Mount Vesuvius dominates the otherwise apparently serene Bay of Naples, just as it has for centuries. And, just as it has for all those centuries, the massive, brooding brute remains a sinister, potentially deadly presence that could rain down molten death on the valleys and towns below at the merest whim. Vesuvius is rather like a petulant child with a chest full of lethal toys, any or all of which could be hurled out into the ether at any moment. It remains a singularly terrifying presence.
The basic problem is that Vesuvius was initially formed by the collision of two deadly tectonic plates; the African and the Eurasian. Down over the centuries, this hot headed. miasmic half breed has literally been storing up trouble. It was regularly blowing its top long before the gala performance for which it is most remembered and feared.
Today, it’s black, volcanic slopes are studded with seismic antennae, all attuned to the slightest rumble from the still active volcano. To be fair, Vesuvius has not erupted since 1944, shortly after the Allies had occupied Naples itself. There were two other eruptions in that same century. And the beast still smoulders for sure. Only an unwise man would turn his back on it.
While Vesuvius has taken life- and how- it also serves as a benign setting for scores of local vineyards. The vines thrive mightily in the volcanic, sun washed soil and, in places, the entire place has the stance of a huge, serene hill, swathed in fine summer greenery. But this really is window dressing; lipstick on a Rottweiler stuff for sure.
I hiked to the summit of Vesuvius a short while ago. It’s an exhausting, exhilarating trek that requires both stamina and extreme care, as well as the best non slip footwear you can spring for. The walk seems endless as you ascend some four thousand plus feet to the rump of the original summit.
The crater is a vast, yawning chasm in thirty shades of black and charcoal, still oozing gas and steam into the sky. The actual hike to the rim takes you above cloud level. Standing atop that jagged rim allows you some stunning, spectacular views out across the sparkling Bay of Naples itself. At this Olympian height, even the biggest of ships look like the toys of some vengeful god, scattered across the sparkling blue carpet of the Mediterranean with whimsical indifference.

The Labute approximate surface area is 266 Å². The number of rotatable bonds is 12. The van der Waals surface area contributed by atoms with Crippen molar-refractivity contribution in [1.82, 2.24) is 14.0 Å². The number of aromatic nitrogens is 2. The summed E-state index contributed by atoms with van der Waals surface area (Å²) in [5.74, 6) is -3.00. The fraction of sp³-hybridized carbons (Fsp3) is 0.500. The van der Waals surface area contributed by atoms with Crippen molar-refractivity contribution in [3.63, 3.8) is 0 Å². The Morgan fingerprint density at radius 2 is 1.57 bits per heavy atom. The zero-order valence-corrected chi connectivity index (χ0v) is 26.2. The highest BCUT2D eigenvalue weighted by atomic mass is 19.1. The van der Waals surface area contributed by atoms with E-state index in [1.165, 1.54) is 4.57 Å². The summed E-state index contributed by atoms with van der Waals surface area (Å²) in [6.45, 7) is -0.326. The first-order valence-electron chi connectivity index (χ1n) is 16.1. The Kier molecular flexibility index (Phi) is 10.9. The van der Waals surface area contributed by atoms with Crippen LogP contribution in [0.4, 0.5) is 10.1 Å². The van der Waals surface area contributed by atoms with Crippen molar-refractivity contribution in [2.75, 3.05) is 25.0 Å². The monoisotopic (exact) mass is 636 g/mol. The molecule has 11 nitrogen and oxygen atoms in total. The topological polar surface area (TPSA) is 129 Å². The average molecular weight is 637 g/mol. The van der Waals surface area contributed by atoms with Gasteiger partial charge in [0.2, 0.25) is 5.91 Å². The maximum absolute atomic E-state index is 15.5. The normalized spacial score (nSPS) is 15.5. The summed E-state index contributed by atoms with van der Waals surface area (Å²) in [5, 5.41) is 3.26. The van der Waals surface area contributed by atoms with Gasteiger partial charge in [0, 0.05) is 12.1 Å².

The volcano itself sits some five and a half miles to the east of Naples. From here, it staged what has amounted to it’s star performance back in AD 79.
On a searing hot August day, Vesuvius quite literally blew it’s top. The upper portion of the volcano was blown clean away by a thermal force, estimated to be a hundred thousand times more excessive than the atom bomb that levelled Hiroshima.
A cloud of molten ash, rock and pumice was hurled more than twenty miles high into the summer Campanian sky. It descended with slow, awful majesty on the area around its slopes, burying Pompeii, Herculaneum and several smaller villages beneath a deadly, noxious shroud several metres deep. The debris spewed forth at a rate estimated at around one point five million tons per second. At the same time, it triggered a massive tsunami that sealed off the entire Bay of Naples. The thousands watching below in terrified silence stood no chance at all.
That was the signature for twenty thousand death warrants in Pompeii alone. Many refused to leave, staring in disbelief at the unfolding drama. Countless others vainly sought refuge in their cellars, where they died from asphyxiation by the thousands. The so called ‘pleasure city’ of the ancient Roman plutocracy died an agonising death, only to be rediscovered in the seventeenth century, and it has been extensively excavated since. Many of the soil samples found in the ruins have been vital in helping seismologists to ascertain patterns of potential eruption in and around Mount Vesuvius.
The volcano’s uneasy silence since 1944 should not be misread as an end to hostilities. Only a fool would take his eye off Vesuvius. It remains, quite simply, one of the most dangerous volcanoes anywhere in the world.
As sights go, it is a magnificent presence, especially when seen from the Bay of Naples. Vesuvius looks like a giant hump backed whale. The gap in the middle was where the original cone once stood before it blew up so spectacularly in AD 79.
But don’t be fooled by this somnolent stance. Vesuvius is serene in the same way that a bloated alligator is. Appearances- together with perceptions- could be altered in very little time indeed.
Just ask the uneasy ghosts of Pompeii. They know only too well.